Summary of the course Icinga2 Advanced Training

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Icinga2 Advanced Training is designed especially for those who want to know all the savvy hooks of such a swiss knife of monitoring as icinga2. The absolute minimum required information on the open-source monitoring solution one can obtain on Icinga Fundamentals training. In this course, we teach a comprehensive configuration of the system. Besides, it is full of useful shortcuts, automation tips, and best practices that will save your time for inventing yet another wheel.

icinga2 is a Swiss knife of monitoring

— icinga deployment engineer in a philosophy mood

We in Dexor are in love with monitoring (of everything), and starting from 2018, we are partnering with the Icinga team. So we have expertise in designing, setting up, and maintaining the icinga2 monitoring solution. Moreover, we are providing different training courses for you.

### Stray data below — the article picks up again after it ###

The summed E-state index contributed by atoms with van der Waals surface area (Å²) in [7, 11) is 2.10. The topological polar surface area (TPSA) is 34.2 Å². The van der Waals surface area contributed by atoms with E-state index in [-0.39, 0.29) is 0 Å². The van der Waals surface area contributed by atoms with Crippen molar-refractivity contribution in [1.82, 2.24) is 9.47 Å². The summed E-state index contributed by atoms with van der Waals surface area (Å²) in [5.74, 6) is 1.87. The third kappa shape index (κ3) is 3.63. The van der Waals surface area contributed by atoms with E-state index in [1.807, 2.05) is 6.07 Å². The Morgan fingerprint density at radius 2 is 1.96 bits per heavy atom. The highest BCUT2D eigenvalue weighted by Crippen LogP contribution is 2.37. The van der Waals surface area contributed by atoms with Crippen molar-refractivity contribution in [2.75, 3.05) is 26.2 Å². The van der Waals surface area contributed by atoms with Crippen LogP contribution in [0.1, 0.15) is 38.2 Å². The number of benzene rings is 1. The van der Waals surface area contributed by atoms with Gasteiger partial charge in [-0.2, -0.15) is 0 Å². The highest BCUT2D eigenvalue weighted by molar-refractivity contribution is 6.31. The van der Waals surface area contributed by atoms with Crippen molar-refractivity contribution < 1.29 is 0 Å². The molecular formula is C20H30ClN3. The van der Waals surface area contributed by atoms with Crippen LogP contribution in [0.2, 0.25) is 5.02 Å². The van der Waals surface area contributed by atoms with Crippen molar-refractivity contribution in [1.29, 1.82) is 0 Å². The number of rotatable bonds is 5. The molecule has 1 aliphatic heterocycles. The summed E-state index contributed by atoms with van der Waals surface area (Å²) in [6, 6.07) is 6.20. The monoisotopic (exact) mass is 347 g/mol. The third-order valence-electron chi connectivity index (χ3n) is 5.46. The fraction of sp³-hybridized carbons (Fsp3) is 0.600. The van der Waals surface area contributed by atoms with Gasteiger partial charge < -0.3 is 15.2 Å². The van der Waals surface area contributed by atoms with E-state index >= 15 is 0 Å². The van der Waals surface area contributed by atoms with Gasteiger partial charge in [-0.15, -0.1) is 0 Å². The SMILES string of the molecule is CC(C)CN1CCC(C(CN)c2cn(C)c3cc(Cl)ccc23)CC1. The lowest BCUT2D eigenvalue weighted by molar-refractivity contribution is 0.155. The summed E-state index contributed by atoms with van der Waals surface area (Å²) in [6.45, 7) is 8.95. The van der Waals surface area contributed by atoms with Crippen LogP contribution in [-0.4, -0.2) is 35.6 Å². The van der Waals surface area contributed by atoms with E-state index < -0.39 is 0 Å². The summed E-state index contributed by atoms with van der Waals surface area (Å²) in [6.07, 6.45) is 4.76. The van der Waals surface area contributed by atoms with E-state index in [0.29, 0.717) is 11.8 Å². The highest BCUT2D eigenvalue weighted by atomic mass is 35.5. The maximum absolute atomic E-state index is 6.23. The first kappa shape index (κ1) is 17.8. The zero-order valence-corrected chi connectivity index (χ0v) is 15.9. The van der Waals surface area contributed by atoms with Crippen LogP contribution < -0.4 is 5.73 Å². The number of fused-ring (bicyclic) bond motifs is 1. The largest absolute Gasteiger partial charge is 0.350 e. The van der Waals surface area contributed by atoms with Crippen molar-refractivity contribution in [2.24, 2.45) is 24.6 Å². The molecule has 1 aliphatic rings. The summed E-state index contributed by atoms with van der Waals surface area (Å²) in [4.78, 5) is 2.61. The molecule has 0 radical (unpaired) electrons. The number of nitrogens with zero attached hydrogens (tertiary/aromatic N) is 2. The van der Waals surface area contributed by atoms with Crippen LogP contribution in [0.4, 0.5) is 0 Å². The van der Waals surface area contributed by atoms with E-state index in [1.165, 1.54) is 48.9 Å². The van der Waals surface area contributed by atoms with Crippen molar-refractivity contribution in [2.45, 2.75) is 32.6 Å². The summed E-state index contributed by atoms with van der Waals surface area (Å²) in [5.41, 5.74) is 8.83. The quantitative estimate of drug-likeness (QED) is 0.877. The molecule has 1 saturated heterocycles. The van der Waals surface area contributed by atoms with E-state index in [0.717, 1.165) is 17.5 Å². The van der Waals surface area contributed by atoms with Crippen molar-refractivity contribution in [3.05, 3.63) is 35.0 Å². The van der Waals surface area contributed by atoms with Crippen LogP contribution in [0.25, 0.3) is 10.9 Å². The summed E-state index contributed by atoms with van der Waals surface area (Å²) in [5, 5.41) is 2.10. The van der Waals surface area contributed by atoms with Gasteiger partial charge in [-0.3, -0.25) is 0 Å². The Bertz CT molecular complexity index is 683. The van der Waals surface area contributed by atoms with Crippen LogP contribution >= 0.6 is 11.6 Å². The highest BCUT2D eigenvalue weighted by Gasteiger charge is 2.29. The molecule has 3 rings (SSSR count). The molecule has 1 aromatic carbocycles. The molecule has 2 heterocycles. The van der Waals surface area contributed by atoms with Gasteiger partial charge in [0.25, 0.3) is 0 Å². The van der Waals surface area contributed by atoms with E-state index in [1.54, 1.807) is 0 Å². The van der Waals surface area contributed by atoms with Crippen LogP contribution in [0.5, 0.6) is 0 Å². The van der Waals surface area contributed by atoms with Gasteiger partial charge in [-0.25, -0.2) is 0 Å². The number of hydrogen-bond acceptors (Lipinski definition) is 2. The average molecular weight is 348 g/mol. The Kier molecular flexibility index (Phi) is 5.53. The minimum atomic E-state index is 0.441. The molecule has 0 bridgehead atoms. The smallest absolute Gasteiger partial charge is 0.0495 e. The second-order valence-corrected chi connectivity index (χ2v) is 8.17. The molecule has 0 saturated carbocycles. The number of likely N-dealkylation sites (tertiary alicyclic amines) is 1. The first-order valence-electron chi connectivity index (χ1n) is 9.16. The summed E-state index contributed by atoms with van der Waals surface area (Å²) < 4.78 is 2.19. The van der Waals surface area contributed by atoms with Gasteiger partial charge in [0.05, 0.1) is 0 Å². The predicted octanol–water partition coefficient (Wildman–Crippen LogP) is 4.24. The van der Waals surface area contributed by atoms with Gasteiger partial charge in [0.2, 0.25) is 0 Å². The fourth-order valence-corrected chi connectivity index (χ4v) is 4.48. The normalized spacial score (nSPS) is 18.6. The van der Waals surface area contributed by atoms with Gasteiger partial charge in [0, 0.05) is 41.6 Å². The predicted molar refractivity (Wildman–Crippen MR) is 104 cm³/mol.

In contrast to the current Icinga2 Fundamentals Training, the Advanced training focuses mainly on configuring the monitoring system by modifying the configuration files. Although this is not the first choice if you are considering rolling out the monitoring system (best practices recommend choosing Icinga Director), this approach makes it easier to understand how the system works in detail, and we find it rather good.

Icinga2 Advanced training. Summary